Monday, October 24, 2011


Both my sister and I have bought quilt tops from Ebay on the internet.  I'm pretty sure she feels as I do:  the quality of Ebay quilt tops is abysmal!  From a quilting point of view, the piecing is spare and often leaves areas that are not joined with enough seam allowance so that the quilt top comes apart if any stretch is put on it.  The colors may be very pretty, but the fabric is usually thin with poor greige (pronounced "gray") goods.  These don't hold up well to repeated washings and everyday use.  And worst of all, for the person who actually quilts these tops (i.e., adding patterned sewing to the quilt sandwich), junctions between blocks sometimes don't fit, or they pucker or tent.  In that case, the quilter has to "quilt it out."

Case in point.  This is an Ebay quilt and is a wonderful Drunkard's Path pattern, rich in autumn and/or Christmas colors. This quilt is king size, so there was alot of room for puckers, tenting, mismatched seams, and two areas where the seams came apart.  Because of the variety of colors, I used a variegated autumn colors thread.  Because the main patterning was on the diagonal, and because doing custom work on a poor quality quilt like this is not using my time effectively, I used a pantograph.  Usually during the time that the pantograph is running with my marvelous IQ computerized stitching program, I can do other things, like press quilt tops, put on binding, or create new blocks for a project.  Not so with this quilt.  There was so much distortion and puffiness in the blocks that I had to babysit it the whole time, easing fabric excess into more flattened shape while the Nolting needle came perilously close to my fingers.  It took 20 minutes to do one pass of the pantograph.  There were nine passes in the entire quilt.  That means that I sat there for three solid hours pushing and patting and fitting this quilt into some semblance of a flat cover for someone's bed.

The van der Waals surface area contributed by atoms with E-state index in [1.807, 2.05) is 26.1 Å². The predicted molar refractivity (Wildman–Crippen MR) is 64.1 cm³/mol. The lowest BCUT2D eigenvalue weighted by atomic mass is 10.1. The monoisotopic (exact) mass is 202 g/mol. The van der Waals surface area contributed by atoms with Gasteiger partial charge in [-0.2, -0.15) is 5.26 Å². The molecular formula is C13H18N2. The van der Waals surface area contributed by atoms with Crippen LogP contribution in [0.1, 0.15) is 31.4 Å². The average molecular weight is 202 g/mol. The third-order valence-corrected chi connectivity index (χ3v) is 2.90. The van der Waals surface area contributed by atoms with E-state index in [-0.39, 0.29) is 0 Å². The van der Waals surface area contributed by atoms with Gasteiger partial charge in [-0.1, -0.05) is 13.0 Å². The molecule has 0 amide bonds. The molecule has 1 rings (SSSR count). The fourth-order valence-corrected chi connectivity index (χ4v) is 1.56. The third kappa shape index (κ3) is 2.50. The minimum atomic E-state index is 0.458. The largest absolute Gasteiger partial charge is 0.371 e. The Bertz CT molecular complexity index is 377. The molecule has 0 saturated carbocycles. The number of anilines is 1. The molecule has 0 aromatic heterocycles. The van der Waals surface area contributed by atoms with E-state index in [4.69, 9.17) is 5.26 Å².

These auctioned quilt tops are not going to become heirlooms, and it certainly saves on the time it takes to create a quilt that you want to use yourself or give away as a "utilitarian" quilt, so they're definitely worth quilting.  I don't mean to take away from the people who mass produce these on Ebay, but buyer beware!  If you think you're getting something that is well made, you will be unhappy with what you find once you open the box.  Be prepared to TWEAK it with a capital T!

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